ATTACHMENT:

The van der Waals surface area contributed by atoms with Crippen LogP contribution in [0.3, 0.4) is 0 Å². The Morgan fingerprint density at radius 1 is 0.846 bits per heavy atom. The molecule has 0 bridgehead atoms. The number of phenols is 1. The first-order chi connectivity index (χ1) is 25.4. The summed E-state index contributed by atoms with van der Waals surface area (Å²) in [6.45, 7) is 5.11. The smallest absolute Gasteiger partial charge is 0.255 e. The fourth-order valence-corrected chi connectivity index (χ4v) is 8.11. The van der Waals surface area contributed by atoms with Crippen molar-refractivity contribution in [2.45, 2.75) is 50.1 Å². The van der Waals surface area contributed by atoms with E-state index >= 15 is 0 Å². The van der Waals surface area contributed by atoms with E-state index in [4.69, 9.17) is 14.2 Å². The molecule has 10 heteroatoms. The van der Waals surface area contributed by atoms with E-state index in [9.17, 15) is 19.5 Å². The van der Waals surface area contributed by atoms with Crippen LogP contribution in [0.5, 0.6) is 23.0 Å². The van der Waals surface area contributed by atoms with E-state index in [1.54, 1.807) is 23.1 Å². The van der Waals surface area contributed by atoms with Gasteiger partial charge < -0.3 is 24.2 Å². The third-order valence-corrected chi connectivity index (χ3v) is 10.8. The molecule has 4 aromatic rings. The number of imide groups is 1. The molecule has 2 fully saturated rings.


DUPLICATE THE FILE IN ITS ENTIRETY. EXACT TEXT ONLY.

The van der Waals surface area contributed by atoms with Crippen LogP contribution in [0.3, 0.4) is 0 Å². The Morgan fingerprint density at radius 1 is 0.846 bits per heavy atom. The molecule has 0 bridgehead atoms. The number of phenols is 1. The first-order chi connectivity index (χ1) is 25.4. The summed E-state index contributed by atoms with van der Waals surface area (Å²) in [6.45, 7) is 5.11. The smallest absolute Gasteiger partial charge is 0.255 e. The fourth-order valence-corrected chi connectivity index (χ4v) is 8.11. The van der Waals surface area contributed by atoms with Crippen molar-refractivity contribution in [2.45, 2.75) is 50.1 Å². The van der Waals surface area contributed by atoms with E-state index >= 15 is 0 Å². The van der Waals surface area contributed by atoms with E-state index in [4.69, 9.17) is 14.2 Å². The molecule has 10 heteroatoms. The van der Waals surface area contributed by atoms with E-state index in [9.17, 15) is 19.5 Å². The van der Waals surface area contributed by atoms with Crippen LogP contribution in [0.5, 0.6) is 23.0 Å². The van der Waals surface area contributed by atoms with E-state index in [1.54, 1.807) is 23.1 Å². The van der Waals surface area contributed by atoms with Gasteiger partial charge < -0.3 is 24.2 Å². The third-order valence-corrected chi connectivity index (χ3v) is 10.8. The molecule has 4 aromatic rings. The number of imide groups is 1. The molecule has 2 fully saturated rings.